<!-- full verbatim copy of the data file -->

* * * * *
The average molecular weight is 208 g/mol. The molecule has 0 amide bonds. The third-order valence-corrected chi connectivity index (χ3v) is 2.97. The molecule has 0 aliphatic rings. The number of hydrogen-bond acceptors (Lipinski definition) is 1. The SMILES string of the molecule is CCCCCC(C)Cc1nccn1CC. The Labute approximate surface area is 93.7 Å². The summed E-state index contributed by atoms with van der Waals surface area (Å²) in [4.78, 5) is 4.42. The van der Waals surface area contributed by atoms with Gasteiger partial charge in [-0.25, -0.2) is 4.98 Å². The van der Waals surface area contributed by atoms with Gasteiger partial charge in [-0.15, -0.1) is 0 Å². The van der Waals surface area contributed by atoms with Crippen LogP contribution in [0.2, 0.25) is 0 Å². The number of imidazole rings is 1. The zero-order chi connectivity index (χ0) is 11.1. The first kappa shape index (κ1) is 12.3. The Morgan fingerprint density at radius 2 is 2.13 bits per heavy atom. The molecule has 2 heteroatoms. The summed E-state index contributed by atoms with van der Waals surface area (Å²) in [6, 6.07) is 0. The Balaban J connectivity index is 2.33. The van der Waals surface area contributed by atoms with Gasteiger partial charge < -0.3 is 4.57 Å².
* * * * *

The average molecular weight is 208 g/mol. The molecule has 0 amide bonds. The third-order valence-corrected chi connectivity index (χ3v) is 2.97. The molecule has 0 aliphatic rings. The number of hydrogen-bond acceptors (Lipinski definition) is 1. The SMILES string of the molecule is CCCCCC(C)Cc1nccn1CC. The Labute approximate surface area is 93.7 Å². The summed E-state index contributed by atoms with van der Waals surface area (Å²) in [4.78, 5) is 4.42. The van der Waals surface area contributed by atoms with Gasteiger partial charge in [-0.25, -0.2) is 4.98 Å². The van der Waals surface area contributed by atoms with Gasteiger partial charge in [-0.15, -0.1) is 0 Å². The van der Waals surface area contributed by atoms with Crippen LogP contribution in [0.2, 0.25) is 0 Å². The number of imidazole rings is 1. The zero-order chi connectivity index (χ0) is 11.1. The first kappa shape index (κ1) is 12.3. The Morgan fingerprint density at radius 2 is 2.13 bits per heavy atom. The molecule has 2 heteroatoms. The summed E-state index contributed by atoms with van der Waals surface area (Å²) in [6, 6.07) is 0. The Balaban J connectivity index is 2.33. The van der Waals surface area contributed by atoms with Gasteiger partial charge < -0.3 is 4.57 Å².